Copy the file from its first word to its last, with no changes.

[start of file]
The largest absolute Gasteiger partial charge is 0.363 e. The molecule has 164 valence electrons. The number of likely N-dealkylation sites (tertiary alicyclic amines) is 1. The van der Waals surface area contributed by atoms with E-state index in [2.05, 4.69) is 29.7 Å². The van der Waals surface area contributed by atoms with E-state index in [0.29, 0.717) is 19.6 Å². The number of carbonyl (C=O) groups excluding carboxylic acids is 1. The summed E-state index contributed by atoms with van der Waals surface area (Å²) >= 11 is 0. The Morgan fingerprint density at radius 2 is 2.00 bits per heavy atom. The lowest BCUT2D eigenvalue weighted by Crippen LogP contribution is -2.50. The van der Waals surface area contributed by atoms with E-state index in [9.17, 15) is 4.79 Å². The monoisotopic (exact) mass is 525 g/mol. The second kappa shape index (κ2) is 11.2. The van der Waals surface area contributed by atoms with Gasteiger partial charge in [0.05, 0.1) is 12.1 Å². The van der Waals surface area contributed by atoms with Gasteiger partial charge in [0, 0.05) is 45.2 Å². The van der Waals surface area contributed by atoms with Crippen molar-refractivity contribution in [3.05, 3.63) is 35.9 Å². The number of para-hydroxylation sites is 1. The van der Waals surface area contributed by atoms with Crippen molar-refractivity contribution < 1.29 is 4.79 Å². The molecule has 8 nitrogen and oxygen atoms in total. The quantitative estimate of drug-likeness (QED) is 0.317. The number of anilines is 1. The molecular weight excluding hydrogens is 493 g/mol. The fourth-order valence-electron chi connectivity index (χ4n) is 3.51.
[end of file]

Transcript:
The largest absolute Gasteiger partial charge is 0.363 e. The molecule has 164 valence electrons. The number of likely N-dealkylation sites (tertiary alicyclic amines) is 1. The van der Waals surface area contributed by atoms with E-state index in [2.05, 4.69) is 29.7 Å². The van der Waals surface area contributed by atoms with E-state index in [0.29, 0.717) is 19.6 Å². The number of carbonyl (C=O) groups excluding carboxylic acids is 1. The summed E-state index contributed by atoms with van der Waals surface area (Å²) >= 11 is 0. The Morgan fingerprint density at radius 2 is 2.00 bits per heavy atom. The lowest BCUT2D eigenvalue weighted by Crippen LogP contribution is -2.50. The van der Waals surface area contributed by atoms with E-state index in [9.17, 15) is 4.79 Å². The monoisotopic (exact) mass is 525 g/mol. The second kappa shape index (κ2) is 11.2. The van der Waals surface area contributed by atoms with Gasteiger partial charge in [0.05, 0.1) is 12.1 Å². The van der Waals surface area contributed by atoms with Gasteiger partial charge in [0, 0.05) is 45.2 Å². The van der Waals surface area contributed by atoms with Crippen molar-refractivity contribution in [3.05, 3.63) is 35.9 Å². The number of para-hydroxylation sites is 1. The van der Waals surface area contributed by atoms with Crippen molar-refractivity contribution < 1.29 is 4.79 Å². The molecule has 8 nitrogen and oxygen atoms in total. The quantitative estimate of drug-likeness (QED) is 0.317. The number of anilines is 1. The molecular weight excluding hydrogens is 493 g/mol. The fourth-order valence-electron chi connectivity index (χ4n) is 3.51.